Note that all banks in India (public sector, private sector and foreign) offer the same interest rates on NRE and FCNR fixed deposit accounts. Note that you can also open a NRE savings account for which the interest offered is 3.5%. There is no savings account option for FCNR accounts.
Ratekhoj is a source for the latest NRE and FCNR fixed deposit interest rates.
There are several options available for NRIs considering opening a account in an Indian bank: Non-Resident Ordinary (NRO) Savings Account, NRO Fixed Deposit Account, Non-Resident External (NRE) Savings Account, NRE Fixed Deposit Account and Foreign Currency Non Resident (FCNR) Fixed Deposit Account.
Each of these account types has certain advantages and disadvantages. Understanding them can help you in making a choice. Factors to consider include:
- Source of the funds in the account: Are the funds to be deposited in these accounts from sources in India or abroad?
- Currency in which the account is maintained and associated currency rate risks if you want to convert back into the foreign currency: Do you intend to repatriate the currency back to your country of residence at some point?
- Repatriability: Can you convert back to the foreign currency?
- Taxation in India on the principal and interest earned: Do you have to pay taxes for the money in India?
- Ability for an Indian resident to operate the account with a mandate: Can a family member in India operate the account with a mandate card issued by the bank?
- Can the account have a Indian resident as a joint account holder? Note that this is different than having a family have the ability to withdraw funds from the account as a mandatee.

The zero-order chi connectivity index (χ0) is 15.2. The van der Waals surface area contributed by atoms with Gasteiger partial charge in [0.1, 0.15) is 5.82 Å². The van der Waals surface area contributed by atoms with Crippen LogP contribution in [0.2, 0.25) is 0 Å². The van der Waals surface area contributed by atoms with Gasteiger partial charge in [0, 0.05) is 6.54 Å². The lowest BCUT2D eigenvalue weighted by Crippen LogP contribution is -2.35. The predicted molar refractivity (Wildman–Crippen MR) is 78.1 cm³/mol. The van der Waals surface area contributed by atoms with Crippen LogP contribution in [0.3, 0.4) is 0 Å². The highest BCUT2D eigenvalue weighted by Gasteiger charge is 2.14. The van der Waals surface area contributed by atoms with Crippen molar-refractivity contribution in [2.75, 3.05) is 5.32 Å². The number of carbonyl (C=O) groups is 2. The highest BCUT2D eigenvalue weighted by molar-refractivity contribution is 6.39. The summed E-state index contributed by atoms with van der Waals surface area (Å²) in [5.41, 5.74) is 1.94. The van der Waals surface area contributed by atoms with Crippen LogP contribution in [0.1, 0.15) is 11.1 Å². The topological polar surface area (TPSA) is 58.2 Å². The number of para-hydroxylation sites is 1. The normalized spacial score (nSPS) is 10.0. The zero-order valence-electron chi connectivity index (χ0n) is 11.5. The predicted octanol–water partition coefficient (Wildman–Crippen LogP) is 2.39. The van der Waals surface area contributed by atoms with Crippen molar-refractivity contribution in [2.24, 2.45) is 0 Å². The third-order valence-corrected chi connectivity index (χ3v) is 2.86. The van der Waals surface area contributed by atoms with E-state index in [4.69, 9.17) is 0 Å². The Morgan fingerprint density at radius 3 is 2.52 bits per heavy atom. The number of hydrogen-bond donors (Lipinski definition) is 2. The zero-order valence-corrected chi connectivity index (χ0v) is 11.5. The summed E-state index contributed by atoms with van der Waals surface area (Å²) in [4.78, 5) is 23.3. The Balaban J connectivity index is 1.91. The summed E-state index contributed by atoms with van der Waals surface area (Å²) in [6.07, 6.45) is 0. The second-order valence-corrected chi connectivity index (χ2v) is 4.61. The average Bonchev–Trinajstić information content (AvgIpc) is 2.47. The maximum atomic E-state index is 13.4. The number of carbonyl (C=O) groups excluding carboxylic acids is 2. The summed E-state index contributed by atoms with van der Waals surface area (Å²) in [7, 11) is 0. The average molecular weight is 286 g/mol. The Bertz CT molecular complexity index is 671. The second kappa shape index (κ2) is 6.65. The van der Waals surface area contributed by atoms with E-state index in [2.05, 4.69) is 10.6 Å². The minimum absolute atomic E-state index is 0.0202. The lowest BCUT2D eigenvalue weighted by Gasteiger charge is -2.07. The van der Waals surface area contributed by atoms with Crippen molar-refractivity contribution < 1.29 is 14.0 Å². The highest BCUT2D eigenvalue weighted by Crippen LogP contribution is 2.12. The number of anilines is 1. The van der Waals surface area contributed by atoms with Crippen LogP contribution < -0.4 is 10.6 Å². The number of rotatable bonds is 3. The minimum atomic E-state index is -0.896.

Key aspects of NRE accounts are as follows:
- NRE accounts are maintained in rupees. This means that the foreign currency is converted to Indian rupees at the prevailing foreign exchange rates when the money is deposited into the account.
- The primary source of funds deposited into NRE accounts must be from your earnings abroad. In other words, you cannot deposit money from sources in India such as house rent or pensions in this account.
The principal amount and the interest are fully repatriable (can be converted to any foreign currency). The conversion back to foreign currency is done at the prevailing forex rates.
Interest income earned on the money in a NRE account is non-taxable in India. However, it may be taxable in your country of residence as per that country’s tax rules.
You can only have other NRIs as joint account holders on NRE accounts. Resident Indians cannot be joint account holders in NRE accounts with NRIs.
Key aspects of NRO accounts are as follows:
- NRO accounts are maintained in rupees. This means that the foreign currency is converted to Indian rupees at the prevailing foreign exchange rates when the money is deposited into the account.
- The source of funds deposited into NRO accounts can be from India or abroad. NRO accounts are appropriate for NRIs who have had earnings in India earlier and became NRIs later as well as NRIs with income from sources in India such as house rent, pensions etc. You an also deposit money from your earnings abroad or transfer money from a NRE account into a NRO account.
Current Income like rent, dividend, pension can be remitted abroad through the NRO account. Funds which can be repatriated from the NRO are subject to a maximum limit of USD 1 million per financial year. Repatriability is subject to conditions.